Cybersecurity research firm Mandiant has observed a new trend where hackers are exploiting multifactor authentication (MFA) to exploit and gain access to dormant Microsoft accounts. MFA is an important tool used by organizations to improve security and thwart takeover attacks by hackers. However, there’s a catch.
Hackers are taking advantage of the self-enrollment process in the Azure Active Directory and other platforms. Usually, when an organization first enforces MFA, many platforms allow their users to immediately enroll for their MFA device. However, in Azure AD in its default configuration, there is no such enrollment enforced. This means that anyone who has the login credentials for an account can enroll in MFA as long as they are doing it for the first time on that account.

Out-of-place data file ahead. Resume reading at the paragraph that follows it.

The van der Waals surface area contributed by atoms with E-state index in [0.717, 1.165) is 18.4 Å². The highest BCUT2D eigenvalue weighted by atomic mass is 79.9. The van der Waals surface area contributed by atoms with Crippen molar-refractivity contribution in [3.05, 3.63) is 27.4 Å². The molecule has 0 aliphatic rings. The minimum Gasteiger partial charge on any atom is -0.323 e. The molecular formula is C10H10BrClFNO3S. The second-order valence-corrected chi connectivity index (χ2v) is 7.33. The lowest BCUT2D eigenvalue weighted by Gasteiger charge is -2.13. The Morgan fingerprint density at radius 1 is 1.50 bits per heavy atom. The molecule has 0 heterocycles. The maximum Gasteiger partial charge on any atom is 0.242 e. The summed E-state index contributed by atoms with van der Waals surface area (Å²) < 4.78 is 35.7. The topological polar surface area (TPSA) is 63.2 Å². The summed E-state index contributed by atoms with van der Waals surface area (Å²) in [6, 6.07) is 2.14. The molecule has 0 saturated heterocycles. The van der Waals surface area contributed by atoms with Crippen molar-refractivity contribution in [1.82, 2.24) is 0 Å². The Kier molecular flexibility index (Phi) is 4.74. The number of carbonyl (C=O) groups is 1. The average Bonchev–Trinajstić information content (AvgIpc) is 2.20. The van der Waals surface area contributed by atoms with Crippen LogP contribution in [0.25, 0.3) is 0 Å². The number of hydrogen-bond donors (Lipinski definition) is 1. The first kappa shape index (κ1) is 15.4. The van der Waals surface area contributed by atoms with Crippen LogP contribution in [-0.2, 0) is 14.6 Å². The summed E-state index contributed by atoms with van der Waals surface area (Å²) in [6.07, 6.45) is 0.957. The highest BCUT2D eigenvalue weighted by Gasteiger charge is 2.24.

The Russian espionage group APT29 had earlier conducted a password guessing attack against a list of emails. For accounts that were set up but never used, the hacker group was able to use them to access the organization's VPN infrastructure. The VPN was using Azure AD for authentication and MFA.
Mandiant recommends that organizations ensure all active accounts have at least one MFA device enrolled and work with their platform vendor to add additional verifications to the MFA enrollment process. Microsoft Azure AD recently rolled out a feature to allow organizations to enforce controls around specific actions such as MFA device enrollment.
Organizations can also restrict the location of MFA registration to only trusted locations, such as an internal network or trusted devices. They can also use a temporary MFA pass to enroll in MFA when people first join or lose their MFA device.